Over the course of the series, Mary emerges as probably the central-most character and not just because she ends up sharing the running of Downton Abbey with her father, Robert. Mary has probably come the furthest of any character in term of her personal development, and though she holds fiercely to tradition, she also embraces--partly through necessity and partly through personal ambition--the independence of thought and leadership forced upon her. One can definitely see her as a Violet-in-training (as Violet says at the end of the first movie), but it took Mary a long road to get there.
In Episode 3.09, Mary gives birth to George, the long-awaited heir to the Grantham dynasty. She has fulfilled her duty and happily so. But, in her final words to Matthew, she says she likes his version of her and not Edith's version of her, and she wants to be more the former than the latter. It's a telling comment. At this point her life, she has defined herself in terms of how other people see her--her father, suitors such as Pamuk and Sir Richard Carlisle, her sister, Edith, and Matthew. She has fulfilled various roles even though those roles sometimes bring out the nasty side of her (e.g., her sibling rivalry with Edith). Her final words to Matthew suggest she would be content to go on being what he expects her to be--his version of her.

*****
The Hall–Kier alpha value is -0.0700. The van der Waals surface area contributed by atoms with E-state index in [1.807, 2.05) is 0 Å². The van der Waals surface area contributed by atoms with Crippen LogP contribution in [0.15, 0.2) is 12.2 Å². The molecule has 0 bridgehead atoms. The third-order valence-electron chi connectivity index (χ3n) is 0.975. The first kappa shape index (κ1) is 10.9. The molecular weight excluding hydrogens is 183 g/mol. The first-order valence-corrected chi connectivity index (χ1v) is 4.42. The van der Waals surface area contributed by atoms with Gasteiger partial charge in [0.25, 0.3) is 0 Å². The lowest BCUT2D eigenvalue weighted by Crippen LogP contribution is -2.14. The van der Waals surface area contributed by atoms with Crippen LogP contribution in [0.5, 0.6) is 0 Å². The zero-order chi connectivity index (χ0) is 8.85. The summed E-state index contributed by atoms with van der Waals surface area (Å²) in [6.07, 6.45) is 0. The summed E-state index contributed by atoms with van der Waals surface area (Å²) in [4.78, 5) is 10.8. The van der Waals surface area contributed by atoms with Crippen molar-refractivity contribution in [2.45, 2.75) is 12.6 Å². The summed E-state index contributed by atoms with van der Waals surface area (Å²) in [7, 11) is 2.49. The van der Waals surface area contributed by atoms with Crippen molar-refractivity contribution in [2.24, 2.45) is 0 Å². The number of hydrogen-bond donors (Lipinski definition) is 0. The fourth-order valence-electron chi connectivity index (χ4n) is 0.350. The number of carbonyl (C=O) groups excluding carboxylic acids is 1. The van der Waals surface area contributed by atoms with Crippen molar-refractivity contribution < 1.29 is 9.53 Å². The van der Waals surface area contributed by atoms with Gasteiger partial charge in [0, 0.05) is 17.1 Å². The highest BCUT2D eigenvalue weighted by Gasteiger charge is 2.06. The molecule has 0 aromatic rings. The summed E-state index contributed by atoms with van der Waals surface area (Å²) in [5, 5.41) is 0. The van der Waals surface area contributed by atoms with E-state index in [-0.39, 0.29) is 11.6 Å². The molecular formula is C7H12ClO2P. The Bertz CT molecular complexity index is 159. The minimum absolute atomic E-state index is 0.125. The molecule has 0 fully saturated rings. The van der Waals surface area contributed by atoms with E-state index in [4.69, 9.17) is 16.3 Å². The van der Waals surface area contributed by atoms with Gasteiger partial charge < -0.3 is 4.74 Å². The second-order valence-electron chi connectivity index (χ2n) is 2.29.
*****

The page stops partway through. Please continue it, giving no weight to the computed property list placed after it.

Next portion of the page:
But it was not to be.
Matthew's sudden death completely unbalances everything in the world of the Crawley's, and Mary, of course, takes the worst of it. She's lost her husband and one true love only a year after losing her youngest sister, Sybil. She's weathered the storm of potential scandal and the loss of what she believes should be her right to inherit her father's estate (a right to which she was not legally entitled), and now this. A lesser person would have folded. But not Mary.
Mary Crawley Talbot is a study in contrasts. She has deep reserves of inner strength that are made evident from the beginning of the series, but she is also fully aware of the world in which she lives and the expectations thrust upon her as the eldest daughter of an earl. The Pamuk incident remains a potential scandal hanging over her head for years until Matthew asserts that it doesn't make a difference to him. It's only when she finds validation from a man that she is able to let go of her lingering feelings of guilt. A modern woman would be encouraged to find her own inner validation, but Mary is not a modern woman--at least not wholly. The approval of her husband--and of her father--mean very much to her.
Ironically, Matthew's death enables Mary to get what she originally wanted. She becomes "co-captain" of Downton Abbey with her father and finally develops her inner reserves of strength. With Tom Branson as estate manager, she guides Downton Abbey into a world of new ideas that would have been unthinkable to earlier generations. Her decision to open the great house to a film crew receives staunch opposition from Robert and Carson, but Mary recognizes the necessity of it. Money for roof repairs have to come from somewhere.
Eventually, Mary finds love again--sort of. Henry Talbot seems almost an afterthought, a nonentity who fulfills a need in Mary's life--and he doesn't even show up for the second movie. I know the actor was busy elsewhere, but it's interesting how the filmmakers chose to write him out. He doesn't die, like Matthew. He's just off pursuing his own love of cars. But Mary is clearly disappointed. The intense, loving relationship she had with Matthew hasn't emerged in her second marriage. Once again, she is left captaining her own ship alone. But that's where she finds her greatest strength.
What are your thoughts about Mary?